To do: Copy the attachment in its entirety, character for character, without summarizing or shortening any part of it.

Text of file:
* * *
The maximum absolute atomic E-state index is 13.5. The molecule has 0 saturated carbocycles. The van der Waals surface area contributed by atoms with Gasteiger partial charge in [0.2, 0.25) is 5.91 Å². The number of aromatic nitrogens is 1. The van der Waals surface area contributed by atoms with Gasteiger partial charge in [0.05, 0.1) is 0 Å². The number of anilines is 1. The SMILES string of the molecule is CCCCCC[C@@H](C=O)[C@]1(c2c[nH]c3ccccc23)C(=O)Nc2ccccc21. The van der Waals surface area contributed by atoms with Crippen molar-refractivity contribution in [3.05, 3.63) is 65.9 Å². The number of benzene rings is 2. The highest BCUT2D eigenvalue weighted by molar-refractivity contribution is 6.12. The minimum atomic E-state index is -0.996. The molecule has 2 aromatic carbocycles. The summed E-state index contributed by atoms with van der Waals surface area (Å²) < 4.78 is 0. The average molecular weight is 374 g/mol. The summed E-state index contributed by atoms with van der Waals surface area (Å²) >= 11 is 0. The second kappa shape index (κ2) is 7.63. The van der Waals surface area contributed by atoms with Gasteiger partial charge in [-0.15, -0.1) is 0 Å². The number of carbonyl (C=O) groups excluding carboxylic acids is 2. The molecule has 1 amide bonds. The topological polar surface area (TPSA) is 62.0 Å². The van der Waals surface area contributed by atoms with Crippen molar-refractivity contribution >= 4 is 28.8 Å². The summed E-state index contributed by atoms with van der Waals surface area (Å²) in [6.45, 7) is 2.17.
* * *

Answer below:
The maximum absolute atomic E-state index is 13.5. The molecule has 0 saturated carbocycles. The van der Waals surface area contributed by atoms with Gasteiger partial charge in [0.2, 0.25) is 5.91 Å². The number of aromatic nitrogens is 1. The van der Waals surface area contributed by atoms with Gasteiger partial charge in [0.05, 0.1) is 0 Å². The number of anilines is 1. The SMILES string of the molecule is CCCCCC[C@@H](C=O)[C@]1(c2c[nH]c3ccccc23)C(=O)Nc2ccccc21. The van der Waals surface area contributed by atoms with Crippen molar-refractivity contribution in [3.05, 3.63) is 65.9 Å². The number of benzene rings is 2. The highest BCUT2D eigenvalue weighted by molar-refractivity contribution is 6.12. The minimum atomic E-state index is -0.996. The molecule has 2 aromatic carbocycles. The summed E-state index contributed by atoms with van der Waals surface area (Å²) < 4.78 is 0. The average molecular weight is 374 g/mol. The summed E-state index contributed by atoms with van der Waals surface area (Å²) >= 11 is 0. The second kappa shape index (κ2) is 7.63. The van der Waals surface area contributed by atoms with Gasteiger partial charge in [-0.15, -0.1) is 0 Å². The number of carbonyl (C=O) groups excluding carboxylic acids is 2. The molecule has 1 amide bonds. The topological polar surface area (TPSA) is 62.0 Å². The van der Waals surface area contributed by atoms with Crippen molar-refractivity contribution >= 4 is 28.8 Å². The summed E-state index contributed by atoms with van der Waals surface area (Å²) in [6.45, 7) is 2.17.